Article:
8-week placebo-controlled trial of oxytocin for treatment of in children with autism
University of North Carolina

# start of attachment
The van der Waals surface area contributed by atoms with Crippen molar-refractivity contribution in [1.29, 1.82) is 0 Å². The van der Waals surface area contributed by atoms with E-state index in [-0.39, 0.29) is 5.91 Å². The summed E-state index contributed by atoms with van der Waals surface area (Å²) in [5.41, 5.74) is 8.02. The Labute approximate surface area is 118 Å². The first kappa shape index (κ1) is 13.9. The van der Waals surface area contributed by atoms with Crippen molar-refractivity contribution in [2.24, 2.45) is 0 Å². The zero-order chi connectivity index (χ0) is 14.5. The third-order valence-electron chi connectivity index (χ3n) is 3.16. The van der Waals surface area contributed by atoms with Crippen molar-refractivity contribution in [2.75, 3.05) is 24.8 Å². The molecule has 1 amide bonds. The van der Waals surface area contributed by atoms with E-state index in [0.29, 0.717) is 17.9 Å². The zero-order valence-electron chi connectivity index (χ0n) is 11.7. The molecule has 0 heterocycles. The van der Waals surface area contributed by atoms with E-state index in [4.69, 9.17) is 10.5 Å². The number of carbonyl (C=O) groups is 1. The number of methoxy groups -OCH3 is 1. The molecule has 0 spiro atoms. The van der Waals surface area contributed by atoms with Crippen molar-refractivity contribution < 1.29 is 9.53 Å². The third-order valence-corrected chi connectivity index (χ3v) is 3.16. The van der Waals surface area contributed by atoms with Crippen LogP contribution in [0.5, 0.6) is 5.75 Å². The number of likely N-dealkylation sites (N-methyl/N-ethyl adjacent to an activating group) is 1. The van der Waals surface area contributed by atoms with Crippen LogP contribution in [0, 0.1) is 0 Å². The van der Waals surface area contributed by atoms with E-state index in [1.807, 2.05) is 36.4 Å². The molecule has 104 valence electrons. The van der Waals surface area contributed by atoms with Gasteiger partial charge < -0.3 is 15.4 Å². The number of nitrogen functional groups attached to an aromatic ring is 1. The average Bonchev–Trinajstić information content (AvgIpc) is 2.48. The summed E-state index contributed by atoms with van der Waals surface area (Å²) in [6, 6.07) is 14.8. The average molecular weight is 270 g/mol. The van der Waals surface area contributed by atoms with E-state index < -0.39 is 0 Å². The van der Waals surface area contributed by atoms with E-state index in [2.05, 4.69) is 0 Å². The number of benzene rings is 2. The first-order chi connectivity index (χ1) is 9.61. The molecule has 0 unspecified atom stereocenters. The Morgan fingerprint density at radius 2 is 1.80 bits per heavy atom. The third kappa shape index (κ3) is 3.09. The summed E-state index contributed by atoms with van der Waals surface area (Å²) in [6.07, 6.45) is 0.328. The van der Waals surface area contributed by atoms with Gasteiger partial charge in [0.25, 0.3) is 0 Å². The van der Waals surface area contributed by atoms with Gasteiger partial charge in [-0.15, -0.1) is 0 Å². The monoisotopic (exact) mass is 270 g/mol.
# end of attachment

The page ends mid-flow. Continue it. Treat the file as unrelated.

Oxytocin is a brain peptide that appears critically important in normal prosocial behaviors. Oxytocin system changes in mice lead to some autistic-like behaviors. Several different types of genetic evidence suggest that the oxytocin receptor gene is involved in autism. Multiple studies show that oxytocin can enhance social judgment and prosocial behaviors in people with autism or typical development. Two small studies in people with schizophrenia suggest brief oxytocin treatment is safe. The first goal of this study is to obtain preliminary data necessary to inform the design of a large conclusive study of the benefits of oxytocin in autism. Other goals are to see if 1) recently discovered non-inherited differences in DNA around the oxytocin receptor in autism have functional effects on oxytocin receptors and 2)if measurements of oxytocin system molecules appear related to severity of social problems or benefits in autism. The investigators will treat 24 youth 3-17 year old who have autism and any level of cognitive functioning with oxytocin or saline nasal spray 2x/D for 2 months. Neither the practitioner nor the participants will know who gets oxytocin and who gets saline. Afterwards, everyone will receive oxytocin for 2 months. The researchers will determine how many participants would need to be in a larger study to get a clear answer about whether oxytocin is beneficial and how best to measure improvements due to oxytocin. DNA changes will be examined to see if they control the number of oxytocin receptors and if they relate to symptoms or oxytocin response. It is expected that oxytocin will be beneficial and that DNA changes will correlate with the amount of oxytocin receptor made. Measurement of oxytocin system molecules will identify a distinct group of people with social disabilities in autism and will predict who will respond to oxytocin treatment. This is one of the first potential treatments for autism that is based on information about biologic processes that may cause core autistic symptoms. The results will inform the design of a conclusive study that gives a clear answer about whether oxytocin has benefit in autism. This pilot study may also help develop a blood test that would tell us who is most likely to respond to oxytocin treatment. Finally, the data will increase understanding about how non-inherited changes in the DNA around the oxytocin receptor affect people with autism.